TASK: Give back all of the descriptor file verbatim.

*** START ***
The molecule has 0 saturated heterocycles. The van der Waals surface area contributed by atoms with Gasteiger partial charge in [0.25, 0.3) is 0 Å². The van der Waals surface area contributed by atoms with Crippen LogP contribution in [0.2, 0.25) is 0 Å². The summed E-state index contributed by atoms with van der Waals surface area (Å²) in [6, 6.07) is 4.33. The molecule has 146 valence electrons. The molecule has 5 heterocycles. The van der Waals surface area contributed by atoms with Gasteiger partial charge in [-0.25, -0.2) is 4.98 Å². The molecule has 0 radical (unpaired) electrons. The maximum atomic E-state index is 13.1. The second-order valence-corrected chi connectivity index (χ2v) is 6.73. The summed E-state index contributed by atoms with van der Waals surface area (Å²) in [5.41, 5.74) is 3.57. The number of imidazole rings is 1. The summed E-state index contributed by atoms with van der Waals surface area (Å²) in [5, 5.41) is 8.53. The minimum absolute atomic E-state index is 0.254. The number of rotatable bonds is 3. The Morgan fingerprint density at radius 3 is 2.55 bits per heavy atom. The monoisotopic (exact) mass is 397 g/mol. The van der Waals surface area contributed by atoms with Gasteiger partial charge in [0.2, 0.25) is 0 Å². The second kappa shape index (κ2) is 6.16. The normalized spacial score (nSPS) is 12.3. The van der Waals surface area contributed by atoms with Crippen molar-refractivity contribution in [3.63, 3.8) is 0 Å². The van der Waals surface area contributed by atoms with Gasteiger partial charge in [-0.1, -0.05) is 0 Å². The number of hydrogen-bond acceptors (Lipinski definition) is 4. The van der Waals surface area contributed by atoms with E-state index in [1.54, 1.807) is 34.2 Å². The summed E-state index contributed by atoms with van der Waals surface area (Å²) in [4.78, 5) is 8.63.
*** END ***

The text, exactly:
The molecule has 0 saturated heterocycles. The van der Waals surface area contributed by atoms with Gasteiger partial charge in [0.25, 0.3) is 0 Å². The van der Waals surface area contributed by atoms with Crippen LogP contribution in [0.2, 0.25) is 0 Å². The summed E-state index contributed by atoms with van der Waals surface area (Å²) in [6, 6.07) is 4.33. The molecule has 146 valence electrons. The molecule has 5 heterocycles. The van der Waals surface area contributed by atoms with Gasteiger partial charge in [-0.25, -0.2) is 4.98 Å². The molecule has 0 radical (unpaired) electrons. The maximum atomic E-state index is 13.1. The second-order valence-corrected chi connectivity index (χ2v) is 6.73. The summed E-state index contributed by atoms with van der Waals surface area (Å²) in [5.41, 5.74) is 3.57. The number of imidazole rings is 1. The summed E-state index contributed by atoms with van der Waals surface area (Å²) in [5, 5.41) is 8.53. The minimum absolute atomic E-state index is 0.254. The number of rotatable bonds is 3. The Morgan fingerprint density at radius 3 is 2.55 bits per heavy atom. The monoisotopic (exact) mass is 397 g/mol. The van der Waals surface area contributed by atoms with Gasteiger partial charge in [0.2, 0.25) is 0 Å². The second kappa shape index (κ2) is 6.16. The normalized spacial score (nSPS) is 12.3. The van der Waals surface area contributed by atoms with Crippen molar-refractivity contribution in [3.63, 3.8) is 0 Å². The van der Waals surface area contributed by atoms with Gasteiger partial charge in [-0.1, -0.05) is 0 Å². The number of hydrogen-bond acceptors (Lipinski definition) is 4. The van der Waals surface area contributed by atoms with E-state index in [1.54, 1.807) is 34.2 Å². The summed E-state index contributed by atoms with van der Waals surface area (Å²) in [4.78, 5) is 8.63.